Lee Westwood lived up to his billing as World Number One with a stunning final round to take the Ballantine’s Championship in South Korea.
The Englishman, who climbed to the top of the Official World Golf Ranking with victory in Indonesia last week, spoke before this tournament of wanting to deliver a performance befitting his new status.
He certainly did so today, defying the pressure of expectation to shoot a superb 67 and make a decisive charge up the leaderboard late on an elongated day at the Blackstone GC Course.
It secured his 21st European Tour title, but his first since 2009, and lifted him to €653,508 in The Race to Dubai.
He finished on 12 under, one shot clear of close friend and joint overnight leader Miguel Angel Jiménez, who ultimately paid the price for carding two bogeys in the first four holes of the outward nine in the last round.
A birdie on the last for Jiménez – as he had done earlier in the day during the completion of the rain interrupted third round – would have taken the tournament into a playoff, but he missed the decisive putt from 15 feet.
“It feels great,” said Westwood. “I must admit it was nerve-racking sitting there watching people play. I don’t obviously wish ill on [Jiménez] but over those last three holes I wasn’t cheering for him to make a birdie.
“I’m delighted. Professional golf is all about winning and it’s great to do it back-to-back two weeks in a row. It was nice to come back from last week and get it all together.”
Jimenez was quick to congratulate Westwood and the latter revealed they enjoyed dinner together last night.
“We had a nice bottle of red and after dinner I said ‘I’ll see you in the playoff tomorrow’ and it nearly went that way,” Westwood said.
Although Westwood failed to save par after resuming his third round on the 13th, he responded by birdying the 14th and 17th to begin the final round three shots off the lead.
He barely put a foot wrong thereafter, while Jiménez, by contrast, found sand on the 14th, 15th and 18th as his attempts to repair the early damage foundered.
“That’s the game,” Jiménez said. “I made four rounds under par for 11‑under, and that’s not good enough.”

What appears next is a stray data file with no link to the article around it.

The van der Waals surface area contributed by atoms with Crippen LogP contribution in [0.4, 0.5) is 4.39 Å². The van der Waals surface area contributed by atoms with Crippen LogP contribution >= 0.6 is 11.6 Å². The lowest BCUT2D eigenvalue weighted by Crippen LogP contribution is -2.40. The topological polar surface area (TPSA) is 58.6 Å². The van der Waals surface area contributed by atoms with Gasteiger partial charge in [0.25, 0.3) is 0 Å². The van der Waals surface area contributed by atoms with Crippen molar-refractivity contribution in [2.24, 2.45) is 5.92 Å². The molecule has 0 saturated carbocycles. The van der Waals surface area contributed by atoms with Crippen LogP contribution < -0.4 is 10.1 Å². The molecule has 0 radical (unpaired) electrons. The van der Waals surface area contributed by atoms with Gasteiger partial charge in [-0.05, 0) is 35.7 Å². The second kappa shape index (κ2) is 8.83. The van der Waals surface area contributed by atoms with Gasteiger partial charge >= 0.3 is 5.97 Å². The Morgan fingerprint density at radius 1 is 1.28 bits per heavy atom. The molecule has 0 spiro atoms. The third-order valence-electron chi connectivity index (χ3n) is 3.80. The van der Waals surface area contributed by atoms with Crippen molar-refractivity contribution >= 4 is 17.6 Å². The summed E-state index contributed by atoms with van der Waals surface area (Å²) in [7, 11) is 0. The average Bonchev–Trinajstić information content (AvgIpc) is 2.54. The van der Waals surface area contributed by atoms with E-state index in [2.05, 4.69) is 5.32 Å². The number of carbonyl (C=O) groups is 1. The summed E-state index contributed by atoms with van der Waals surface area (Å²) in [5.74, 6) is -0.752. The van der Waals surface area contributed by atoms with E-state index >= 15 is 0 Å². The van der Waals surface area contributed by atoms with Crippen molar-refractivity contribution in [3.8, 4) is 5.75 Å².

Westwood added: “It’s a difficult course because it goes around the hills and it’s difficult to pick the wind up; it swirls a lot.
“It was very tough and to go around without making a bogey, five birdies and 13 pars was a special round of golf.”
South Korean Park Sang-hyun ended his week in sensational fashion, firing an eagle on the par five 18th to delight the home crowd and climb into third place on 10 under.
His closing round 69 was matched by American Dustin Johnson, who finished one shot further adrift, while Hong Soon-sang, another Korean to impress on his own turf, also went round in 69 to finish tied for fifth with Alex Noren, the Swede.
Noren began the final round on 10 under, boasting a share of the lead with Jiménez and Welshman Rhys Davies, but five bogeys, including three on the back nine, on an erratic day cost him his chance of victory.
Jbe Kruger, from South Africa, and Westwood’s compatriot James Morrison finished six under par alongside Australian Brett Rumford, who recovered partially from a poor finish to the third round and start to the last after resuming today as joint leader with Jiménez.
Three Koreans – Mo Joong-kyung, Kim Kyung-tae and Kim Dae-hyun – were a shot further back after each broke par today.
Davies, meanwhile, carded a disappointing 77 that was marred by an eight on the par four, 448 yard 12th. He eventually took a share of 13th place.
Westwood reserved high praise for the tournament and the local support, saying: “The fans were very good, very supportive and it just shows the keenness of the Korean public to come out and watch people they have seen on TV. It has been a great week.”